So why the disagreement? If the Aramaic Targums of the type found at Qumran are the type of text that the Lord used and those texts happen to match the Septuagint that the early Church adopted, why is there a disagreement?

The disagreement was over which language He used, not over which text type.

Well, Jesus didn't speak Greek as a first language I can tell you that. Jesus clearly spoke Aramaic. Whether he read Aramaic is different, the scholarly language was Greek so he may have read Greek but I don't care.
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« Reply #66 on: September 05, 2013, 06:36:18 PM »

All of the Fathers used the Deuterocanon. Only St. Jerome and maybe a few others disagreed. I think Jerome is the only one though.

St. Gregory the Theologian, St. John of Damascus and many Church Fathers did not include the deuterocanonicals in their Bible canon. Many Church Fathers. Some others quoted them, sometimes as Scripture, even when they didn't consider them canonical, including St. Athanasius (he excluded them from his canon). See my links above for some references.
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« Reply #67 on: September 05, 2013, 06:40:53 PM »

Pilate may have known Aramaic, but Greek was the administrative language, so trials and such would have been conducted in Greek.  I don't think the Roman government at the time was overly concerned at the possibility that some Jews may not received a fully fair trial because Greek wasn't there first language.

Sure, but the Gospels don't present the Roman trial of Jesus as a typical legal proceeding.  Especially in the Gospel of St John, but also in the Synoptics, Pilate is depicted as reluctant to condemn Jesus.  It's not unreasonable, given this rather positive depiction of what historians contend was a rather brutal fellow, that Pilate would have wanted to speak to Jesus in his own language in order to get as much of the story as straight as possible.  

Quote
He was stated to be uneducated in regards to theology, meaning that He was not a disciple of any Rabbi and formally trained in Scripture, but that doesn't necessarily mean He didn't know how to read and write.  If anything, we should be more amazed that He could read Hebrew more than anything else.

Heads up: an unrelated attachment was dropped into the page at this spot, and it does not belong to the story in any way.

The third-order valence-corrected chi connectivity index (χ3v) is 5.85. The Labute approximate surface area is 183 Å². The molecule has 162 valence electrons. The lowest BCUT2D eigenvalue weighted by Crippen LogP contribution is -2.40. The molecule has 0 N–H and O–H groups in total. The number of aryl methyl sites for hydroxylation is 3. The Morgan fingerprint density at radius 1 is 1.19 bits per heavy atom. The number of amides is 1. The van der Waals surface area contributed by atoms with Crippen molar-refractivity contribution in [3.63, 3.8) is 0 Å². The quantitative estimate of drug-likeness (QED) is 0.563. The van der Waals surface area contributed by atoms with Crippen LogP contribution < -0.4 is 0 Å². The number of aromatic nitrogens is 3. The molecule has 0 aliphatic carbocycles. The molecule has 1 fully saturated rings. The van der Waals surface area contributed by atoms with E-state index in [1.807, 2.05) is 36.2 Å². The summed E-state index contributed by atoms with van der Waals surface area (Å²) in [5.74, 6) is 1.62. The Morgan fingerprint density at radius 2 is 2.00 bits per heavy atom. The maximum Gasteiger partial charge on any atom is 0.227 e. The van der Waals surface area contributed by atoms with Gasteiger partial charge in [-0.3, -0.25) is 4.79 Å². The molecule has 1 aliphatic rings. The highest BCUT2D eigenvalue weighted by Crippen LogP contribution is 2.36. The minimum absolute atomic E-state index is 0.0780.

I didn't say he didn't know how to read and write, I just suggested the possibility that he did not know how to do so with Greek, even if he could speak Greek.  Do we know for certain that Christ spoke Greek?  We know that he spoke Aramaic.  We also know that when Greeks desired to see Jesus, they went to Philip, who consulted Andrew, and both went to Jesus.  Is it a coincidence that these were the two disciples with Greek names?  If everyone including Jesus knew Greek, why did the Greeks seek out a disciple with a Greek name rather than approach Jesus personally like any number of others, Jew and Gentile?  I'm not saying it's impossible that he knew Greek to some degree, I just don't know how certain of this we can be.    

Should we be amazed that Jesus could speak Hebrew?  I don't know.  When Pilate ordered a sign to be placed above Christ crucified, the Gospels record the three languages as Hebrew, Greek, and Latin.  We can understand a Greek inscription if Greek was a lingua franca, and we can understand Latin as a nod to the imperial tongue.  But why Hebrew if it was just a liturgical language unknown to the target audience?  
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« Reply #68 on: September 05, 2013, 06:40:56 PM »